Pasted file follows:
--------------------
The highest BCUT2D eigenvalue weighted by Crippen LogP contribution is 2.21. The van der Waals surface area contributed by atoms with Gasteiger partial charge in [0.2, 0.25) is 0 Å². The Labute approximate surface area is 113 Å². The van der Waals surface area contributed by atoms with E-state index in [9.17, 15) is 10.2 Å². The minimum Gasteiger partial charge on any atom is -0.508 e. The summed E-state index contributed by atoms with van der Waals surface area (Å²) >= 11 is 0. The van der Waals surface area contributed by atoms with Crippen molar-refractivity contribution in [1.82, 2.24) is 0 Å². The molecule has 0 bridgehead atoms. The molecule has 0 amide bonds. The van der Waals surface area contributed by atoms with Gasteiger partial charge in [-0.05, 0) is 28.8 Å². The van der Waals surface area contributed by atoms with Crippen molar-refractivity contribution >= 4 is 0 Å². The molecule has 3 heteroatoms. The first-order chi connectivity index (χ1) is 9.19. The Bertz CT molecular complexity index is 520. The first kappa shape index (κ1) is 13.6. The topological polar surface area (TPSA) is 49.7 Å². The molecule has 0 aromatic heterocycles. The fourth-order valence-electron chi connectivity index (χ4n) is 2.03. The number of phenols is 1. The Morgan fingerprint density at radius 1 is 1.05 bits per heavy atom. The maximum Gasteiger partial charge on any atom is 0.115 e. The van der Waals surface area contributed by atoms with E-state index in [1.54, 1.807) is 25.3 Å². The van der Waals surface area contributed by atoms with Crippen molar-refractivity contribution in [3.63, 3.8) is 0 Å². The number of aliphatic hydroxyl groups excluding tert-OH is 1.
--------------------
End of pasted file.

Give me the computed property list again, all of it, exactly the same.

The highest BCUT2D eigenvalue weighted by Crippen LogP contribution is 2.21. The van der Waals surface area contributed by atoms with Gasteiger partial charge in [0.2, 0.25) is 0 Å². The Labute approximate surface area is 113 Å². The van der Waals surface area contributed by atoms with E-state index in [9.17, 15) is 10.2 Å². The minimum Gasteiger partial charge on any atom is -0.508 e. The summed E-state index contributed by atoms with van der Waals surface area (Å²) >= 11 is 0. The van der Waals surface area contributed by atoms with Crippen molar-refractivity contribution in [1.82, 2.24) is 0 Å². The molecule has 0 bridgehead atoms. The molecule has 0 amide bonds. The van der Waals surface area contributed by atoms with Gasteiger partial charge in [-0.05, 0) is 28.8 Å². The van der Waals surface area contributed by atoms with Crippen molar-refractivity contribution >= 4 is 0 Å². The molecule has 3 heteroatoms. The first-order chi connectivity index (χ1) is 9.19. The Bertz CT molecular complexity index is 520. The first kappa shape index (κ1) is 13.6. The topological polar surface area (TPSA) is 49.7 Å². The molecule has 0 aromatic heterocycles. The fourth-order valence-electron chi connectivity index (χ4n) is 2.03. The number of phenols is 1. The Morgan fingerprint density at radius 1 is 1.05 bits per heavy atom. The maximum Gasteiger partial charge on any atom is 0.115 e. The van der Waals surface area contributed by atoms with E-state index in [1.54, 1.807) is 25.3 Å². The van der Waals surface area contributed by atoms with Crippen molar-refractivity contribution in [3.63, 3.8) is 0 Å². The number of aliphatic hydroxyl groups excluding tert-OH is 1.